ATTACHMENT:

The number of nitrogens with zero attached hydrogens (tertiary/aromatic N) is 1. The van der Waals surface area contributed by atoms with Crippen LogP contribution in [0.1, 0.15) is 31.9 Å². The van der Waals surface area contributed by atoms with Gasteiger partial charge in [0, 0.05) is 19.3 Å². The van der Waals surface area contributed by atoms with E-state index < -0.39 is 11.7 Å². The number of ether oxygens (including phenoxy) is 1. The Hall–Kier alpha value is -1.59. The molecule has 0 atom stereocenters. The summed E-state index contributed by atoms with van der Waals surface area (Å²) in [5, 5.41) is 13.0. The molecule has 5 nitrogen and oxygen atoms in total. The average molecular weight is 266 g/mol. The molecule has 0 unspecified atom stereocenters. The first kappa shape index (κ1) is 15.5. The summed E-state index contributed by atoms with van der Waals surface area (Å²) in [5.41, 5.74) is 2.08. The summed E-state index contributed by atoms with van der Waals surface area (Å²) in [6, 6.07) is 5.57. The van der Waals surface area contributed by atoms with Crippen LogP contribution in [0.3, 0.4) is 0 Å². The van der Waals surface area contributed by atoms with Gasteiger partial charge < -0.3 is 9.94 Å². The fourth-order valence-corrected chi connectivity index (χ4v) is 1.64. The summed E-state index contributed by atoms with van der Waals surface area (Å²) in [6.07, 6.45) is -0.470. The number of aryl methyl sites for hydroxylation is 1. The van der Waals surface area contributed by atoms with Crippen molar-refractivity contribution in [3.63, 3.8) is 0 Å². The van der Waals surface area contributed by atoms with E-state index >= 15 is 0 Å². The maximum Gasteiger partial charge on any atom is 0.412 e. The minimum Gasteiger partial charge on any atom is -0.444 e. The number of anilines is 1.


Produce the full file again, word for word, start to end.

The number of nitrogens with zero attached hydrogens (tertiary/aromatic N) is 1. The van der Waals surface area contributed by atoms with Crippen LogP contribution in [0.1, 0.15) is 31.9 Å². The van der Waals surface area contributed by atoms with Gasteiger partial charge in [0, 0.05) is 19.3 Å². The van der Waals surface area contributed by atoms with E-state index < -0.39 is 11.7 Å². The number of ether oxygens (including phenoxy) is 1. The Hall–Kier alpha value is -1.59. The molecule has 0 atom stereocenters. The summed E-state index contributed by atoms with van der Waals surface area (Å²) in [5, 5.41) is 13.0. The molecule has 5 nitrogen and oxygen atoms in total. The average molecular weight is 266 g/mol. The molecule has 0 unspecified atom stereocenters. The first kappa shape index (κ1) is 15.5. The summed E-state index contributed by atoms with van der Waals surface area (Å²) in [5.41, 5.74) is 2.08. The summed E-state index contributed by atoms with van der Waals surface area (Å²) in [6, 6.07) is 5.57. The van der Waals surface area contributed by atoms with Crippen LogP contribution in [0.3, 0.4) is 0 Å². The van der Waals surface area contributed by atoms with Gasteiger partial charge < -0.3 is 9.94 Å². The fourth-order valence-corrected chi connectivity index (χ4v) is 1.64. The summed E-state index contributed by atoms with van der Waals surface area (Å²) in [6.07, 6.45) is -0.470. The number of aryl methyl sites for hydroxylation is 1. The van der Waals surface area contributed by atoms with Crippen molar-refractivity contribution in [3.63, 3.8) is 0 Å². The van der Waals surface area contributed by atoms with E-state index >= 15 is 0 Å². The maximum Gasteiger partial charge on any atom is 0.412 e. The minimum Gasteiger partial charge on any atom is -0.444 e. The number of anilines is 1.